For a complete breakdown of how quickly you can get financing after both of these events see getting a mortgage after short sale or foreclosure. If you can show extenuating circumstances of why you had to do a short sale or lost your home to foreclosure you may be able to get a loan sooner. Some of the acceptable hardships that could factor into a lenders decision are divorce, loss of a job and unexpected medical expenses.

Another advantage of a short sale is how future employers, as well as other types of creditors look at you in the future. Having a foreclosure on your resume is not something an employer is going to look at favorably. In a short sale you have at least attempted to live up to your debt and not just walk away.

Owning a home again after a foreclosure/short sale

Work on increasing your credit score

Fixing bad credit

One of the most important steps you can take to getting back into the home ownership arena after a foreclosure is to work on increasing your credit scores. This article provides some excellent tips on building back your credit score as quickly as possible. There is no doubt that building your credit score after a foreclosure or short sale is a difficult task. On average you can expect your score to drop between 150-200 points so you will have a lot of work to do!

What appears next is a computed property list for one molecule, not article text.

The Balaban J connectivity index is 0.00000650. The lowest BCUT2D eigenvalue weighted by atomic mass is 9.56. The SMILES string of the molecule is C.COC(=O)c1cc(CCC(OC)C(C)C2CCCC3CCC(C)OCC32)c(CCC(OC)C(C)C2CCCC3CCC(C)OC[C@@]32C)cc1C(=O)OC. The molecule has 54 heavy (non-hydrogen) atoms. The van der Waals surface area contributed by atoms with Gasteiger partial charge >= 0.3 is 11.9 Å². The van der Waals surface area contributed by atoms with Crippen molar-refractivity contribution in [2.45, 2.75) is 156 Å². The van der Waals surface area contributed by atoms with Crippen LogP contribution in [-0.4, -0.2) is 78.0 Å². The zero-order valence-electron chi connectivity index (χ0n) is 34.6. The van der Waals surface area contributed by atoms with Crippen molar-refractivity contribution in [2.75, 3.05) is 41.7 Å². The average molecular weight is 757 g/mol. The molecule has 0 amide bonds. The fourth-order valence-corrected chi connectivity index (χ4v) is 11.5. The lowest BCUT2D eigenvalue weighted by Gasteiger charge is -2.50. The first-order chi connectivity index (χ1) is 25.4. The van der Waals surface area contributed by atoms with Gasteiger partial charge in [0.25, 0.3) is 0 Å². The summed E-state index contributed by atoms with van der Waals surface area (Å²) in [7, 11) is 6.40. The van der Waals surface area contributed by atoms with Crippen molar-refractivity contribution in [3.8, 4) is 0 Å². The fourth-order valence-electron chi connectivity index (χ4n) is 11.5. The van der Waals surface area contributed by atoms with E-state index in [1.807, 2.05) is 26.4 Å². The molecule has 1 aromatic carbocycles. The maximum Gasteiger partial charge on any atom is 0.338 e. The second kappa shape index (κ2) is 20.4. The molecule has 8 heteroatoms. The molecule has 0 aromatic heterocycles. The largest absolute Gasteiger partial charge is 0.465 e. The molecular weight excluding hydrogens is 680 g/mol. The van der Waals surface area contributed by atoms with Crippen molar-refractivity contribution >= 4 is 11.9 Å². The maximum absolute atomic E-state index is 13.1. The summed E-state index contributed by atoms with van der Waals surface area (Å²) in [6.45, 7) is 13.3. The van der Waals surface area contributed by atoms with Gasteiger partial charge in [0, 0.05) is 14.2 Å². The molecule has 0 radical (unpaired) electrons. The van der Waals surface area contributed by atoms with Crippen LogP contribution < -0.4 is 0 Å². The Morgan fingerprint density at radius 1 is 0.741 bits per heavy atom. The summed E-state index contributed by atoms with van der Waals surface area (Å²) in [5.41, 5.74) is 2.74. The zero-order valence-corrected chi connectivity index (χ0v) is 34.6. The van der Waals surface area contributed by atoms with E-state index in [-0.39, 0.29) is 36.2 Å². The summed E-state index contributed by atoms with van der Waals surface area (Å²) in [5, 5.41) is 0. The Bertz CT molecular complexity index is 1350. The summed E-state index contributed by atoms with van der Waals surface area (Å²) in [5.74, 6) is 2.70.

Two or the most important things you can do to raise your score is to pay your bills on time and keep your credit card bills below the maximum levels.

Keep your employment stable

One of the things lenders look for with borrowers especially after a short sale or foreclosure is employment stability. Unless you have the opportunity to move into a position that offers a much higher pay you will be better off sticking with the job you have. The lender is going to want to see you are grounded with work and not changing jobs.